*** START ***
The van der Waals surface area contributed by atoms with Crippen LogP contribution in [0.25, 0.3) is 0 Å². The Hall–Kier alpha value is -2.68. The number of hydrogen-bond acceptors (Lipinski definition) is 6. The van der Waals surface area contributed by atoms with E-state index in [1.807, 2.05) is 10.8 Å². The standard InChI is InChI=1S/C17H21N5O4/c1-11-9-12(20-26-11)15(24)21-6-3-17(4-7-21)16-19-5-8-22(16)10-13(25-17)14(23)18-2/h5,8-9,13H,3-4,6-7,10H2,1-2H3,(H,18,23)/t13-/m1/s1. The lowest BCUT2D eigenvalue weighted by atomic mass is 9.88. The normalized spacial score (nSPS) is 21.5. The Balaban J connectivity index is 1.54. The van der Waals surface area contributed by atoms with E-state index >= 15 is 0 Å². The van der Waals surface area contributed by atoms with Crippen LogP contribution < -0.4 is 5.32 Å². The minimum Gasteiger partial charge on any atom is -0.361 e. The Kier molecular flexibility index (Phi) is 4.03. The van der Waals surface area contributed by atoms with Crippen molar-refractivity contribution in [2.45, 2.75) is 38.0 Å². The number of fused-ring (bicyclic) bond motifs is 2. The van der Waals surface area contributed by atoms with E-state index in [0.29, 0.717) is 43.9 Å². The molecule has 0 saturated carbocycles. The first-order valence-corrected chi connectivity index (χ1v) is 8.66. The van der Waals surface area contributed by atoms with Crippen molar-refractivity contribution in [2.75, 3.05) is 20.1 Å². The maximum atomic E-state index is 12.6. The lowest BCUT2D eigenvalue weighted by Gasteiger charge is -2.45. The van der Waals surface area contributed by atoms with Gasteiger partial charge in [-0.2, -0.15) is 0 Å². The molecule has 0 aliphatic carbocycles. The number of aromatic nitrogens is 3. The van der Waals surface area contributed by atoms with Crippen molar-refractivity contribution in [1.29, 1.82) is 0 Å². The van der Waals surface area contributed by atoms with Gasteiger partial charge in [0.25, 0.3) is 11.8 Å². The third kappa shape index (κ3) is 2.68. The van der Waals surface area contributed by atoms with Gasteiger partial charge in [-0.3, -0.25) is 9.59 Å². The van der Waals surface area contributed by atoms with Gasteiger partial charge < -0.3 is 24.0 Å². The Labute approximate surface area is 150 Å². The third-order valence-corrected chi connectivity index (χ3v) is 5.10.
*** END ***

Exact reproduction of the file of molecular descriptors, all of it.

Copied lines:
The van der Waals surface area contributed by atoms with Crippen LogP contribution in [0.25, 0.3) is 0 Å². The Hall–Kier alpha value is -2.68. The number of hydrogen-bond acceptors (Lipinski definition) is 6. The van der Waals surface area contributed by atoms with E-state index in [1.807, 2.05) is 10.8 Å². The standard InChI is InChI=1S/C17H21N5O4/c1-11-9-12(20-26-11)15(24)21-6-3-17(4-7-21)16-19-5-8-22(16)10-13(25-17)14(23)18-2/h5,8-9,13H,3-4,6-7,10H2,1-2H3,(H,18,23)/t13-/m1/s1. The lowest BCUT2D eigenvalue weighted by atomic mass is 9.88. The normalized spacial score (nSPS) is 21.5. The Balaban J connectivity index is 1.54. The van der Waals surface area contributed by atoms with E-state index >= 15 is 0 Å². The van der Waals surface area contributed by atoms with Crippen LogP contribution < -0.4 is 5.32 Å². The minimum Gasteiger partial charge on any atom is -0.361 e. The Kier molecular flexibility index (Phi) is 4.03. The van der Waals surface area contributed by atoms with Crippen molar-refractivity contribution in [2.45, 2.75) is 38.0 Å². The number of fused-ring (bicyclic) bond motifs is 2. The van der Waals surface area contributed by atoms with E-state index in [0.29, 0.717) is 43.9 Å². The molecule has 0 saturated carbocycles. The first-order valence-corrected chi connectivity index (χ1v) is 8.66. The van der Waals surface area contributed by atoms with Crippen molar-refractivity contribution in [2.75, 3.05) is 20.1 Å². The maximum atomic E-state index is 12.6. The lowest BCUT2D eigenvalue weighted by Gasteiger charge is -2.45. The van der Waals surface area contributed by atoms with Gasteiger partial charge in [-0.2, -0.15) is 0 Å². The molecule has 0 aliphatic carbocycles. The number of aromatic nitrogens is 3. The van der Waals surface area contributed by atoms with Crippen molar-refractivity contribution in [1.29, 1.82) is 0 Å². The van der Waals surface area contributed by atoms with Gasteiger partial charge in [0.25, 0.3) is 11.8 Å². The third kappa shape index (κ3) is 2.68. The van der Waals surface area contributed by atoms with Gasteiger partial charge in [-0.3, -0.25) is 9.59 Å². The van der Waals surface area contributed by atoms with Gasteiger partial charge < -0.3 is 24.0 Å². The Labute approximate surface area is 150 Å². The third-order valence-corrected chi connectivity index (χ3v) is 5.10.